Victor Wellington, an employee at Bigelow Pharmacy, on Sixth Ave. at Ninth St., called Monday to tell us that Myra Friedman, the writer who “Subway Gunman” Bernie Goetz reached out to while he was on the lam, had died, sometime within the previous 48 hours. Friedman was a neighbor of Goetz’s at 55 W. 14th St. While Goetz was still a fugitive after his Dec. 22, 1984, subway shootings he made agitated phone calls to her, then returned to New York and gave her a box containing his guns, asking her to hide it in her apartment. She went on to write a front-page story about Goetz for New York magazine. Friedman was also a close friend of Janis Joplin and wrote “Buried Alive: The Biography of Janis Joplin.” Wellington said Friedman, who he thinks was close to 80, had breast cancer. “She was a beautiful human being,” he said. “I’ve worked at Bigelow 12 years and Myra Friedman was probably the best customer we had. It’s hard not to like her. She was really cool. She was a customer — and I loved every minute of it.” We were unable to confirm Wellington’s report, but he said he got the word from his boss.
Carnival spirit at parade:
Due to the city’s effort to cut costs by shortening parade routes, this year’s Greenwich Village Halloween Parade will stretch along Sixth Ave. from Spring St. only up to W. 16th St. Lineup for those who want to be in the parade is between 7 p.m. and 8:30 p.m. between Canal and Spring Sts. This year’s parocession will feature Haitian carnival artist and painter Didier Civil, who is making Haitian carnival figures for the parade, including Baron Samdi and Gran Brigette. Everyone is invited to join Civil and his band DjaRaRa “in an exuberant dance to Gede.” Civil is raising funds to rebuild the Art School in Jacmel, Haiti, which was destroyed by the earthquake earlier this year. A part of all contributions to the parade will go toward rebuilding the school.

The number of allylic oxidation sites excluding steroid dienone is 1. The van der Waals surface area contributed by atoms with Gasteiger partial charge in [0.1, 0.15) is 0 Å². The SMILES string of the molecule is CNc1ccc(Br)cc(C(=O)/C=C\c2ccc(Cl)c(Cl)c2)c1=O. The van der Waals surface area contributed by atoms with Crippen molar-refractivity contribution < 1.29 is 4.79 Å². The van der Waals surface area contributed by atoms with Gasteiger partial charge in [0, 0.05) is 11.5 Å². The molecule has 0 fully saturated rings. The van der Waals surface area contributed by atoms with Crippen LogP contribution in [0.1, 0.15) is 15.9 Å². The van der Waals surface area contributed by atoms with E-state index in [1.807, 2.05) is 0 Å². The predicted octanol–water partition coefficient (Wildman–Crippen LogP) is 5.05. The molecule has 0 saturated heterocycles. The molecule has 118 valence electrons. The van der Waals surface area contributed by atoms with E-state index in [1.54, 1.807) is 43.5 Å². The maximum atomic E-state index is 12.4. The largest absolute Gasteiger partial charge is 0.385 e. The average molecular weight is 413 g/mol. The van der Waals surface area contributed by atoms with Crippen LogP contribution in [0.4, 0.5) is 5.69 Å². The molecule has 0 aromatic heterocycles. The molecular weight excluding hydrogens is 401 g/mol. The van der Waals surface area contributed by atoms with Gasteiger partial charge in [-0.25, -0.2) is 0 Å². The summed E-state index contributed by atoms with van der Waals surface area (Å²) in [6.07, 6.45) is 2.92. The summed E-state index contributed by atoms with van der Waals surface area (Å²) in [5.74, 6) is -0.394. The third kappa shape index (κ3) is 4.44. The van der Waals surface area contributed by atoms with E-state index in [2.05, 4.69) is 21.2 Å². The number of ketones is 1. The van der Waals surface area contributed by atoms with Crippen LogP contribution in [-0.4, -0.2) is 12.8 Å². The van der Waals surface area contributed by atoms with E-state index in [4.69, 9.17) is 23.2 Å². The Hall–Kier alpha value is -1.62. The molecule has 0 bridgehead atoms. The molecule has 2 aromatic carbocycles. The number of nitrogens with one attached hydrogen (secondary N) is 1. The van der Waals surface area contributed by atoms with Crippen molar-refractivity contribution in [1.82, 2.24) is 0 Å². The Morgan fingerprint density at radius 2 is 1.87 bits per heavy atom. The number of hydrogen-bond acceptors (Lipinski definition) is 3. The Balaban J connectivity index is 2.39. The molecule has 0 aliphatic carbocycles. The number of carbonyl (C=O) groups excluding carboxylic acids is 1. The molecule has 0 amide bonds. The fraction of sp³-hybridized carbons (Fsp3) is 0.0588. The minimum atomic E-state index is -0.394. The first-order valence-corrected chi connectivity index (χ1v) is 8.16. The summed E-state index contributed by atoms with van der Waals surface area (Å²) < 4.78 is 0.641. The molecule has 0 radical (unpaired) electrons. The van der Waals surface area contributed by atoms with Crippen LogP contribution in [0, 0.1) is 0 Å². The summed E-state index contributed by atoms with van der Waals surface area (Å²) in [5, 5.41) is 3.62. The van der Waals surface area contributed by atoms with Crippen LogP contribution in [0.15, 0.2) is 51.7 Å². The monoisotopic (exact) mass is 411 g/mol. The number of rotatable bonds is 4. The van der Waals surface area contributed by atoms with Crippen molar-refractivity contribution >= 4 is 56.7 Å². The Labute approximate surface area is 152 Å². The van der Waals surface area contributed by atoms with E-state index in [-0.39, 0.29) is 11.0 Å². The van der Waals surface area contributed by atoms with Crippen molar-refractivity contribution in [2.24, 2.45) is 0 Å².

Beware the jubjub bird?
At first we thought the wild calls must be coming from some exotic bird species lured by the lush foliage of the Gandhi Garden outside the southwest corner of Union Square Park. The invisible avian’s shrieks were loud — verging on the demented, if birds can indeed go bonkers. “Maybe it’s a snipe?” opined Shane Kavanagh, spokesperson for the Union Square Partnership. No way — this couldn’t be a mere snipe, whatever that sounds like. So we made some inquiries at Staples, whose building seemed to be the epicenter of the din. One Staples staffer said she usually only hears the cries in the early mornings, but has also noticed it once in the evening around 8:30. “A woman came in once and said, ‘Why don’t you do something about it?’” she said. But another Staples employee explained that it’s not a real bird, just a recording to keep pigeons, and maybe hawks, too, from roosting on the building’s fire escape. We also hear the building had a serious pigeon-poop problem. It was apparently the landlord’s idea for the bird-call contraption. When we passed by the other day, though, the mechanical maniac was momentarily quiet, while a flock of pigeons were perched peacefully on a nearby ledge. Maybe they had pulled the thing’s plug.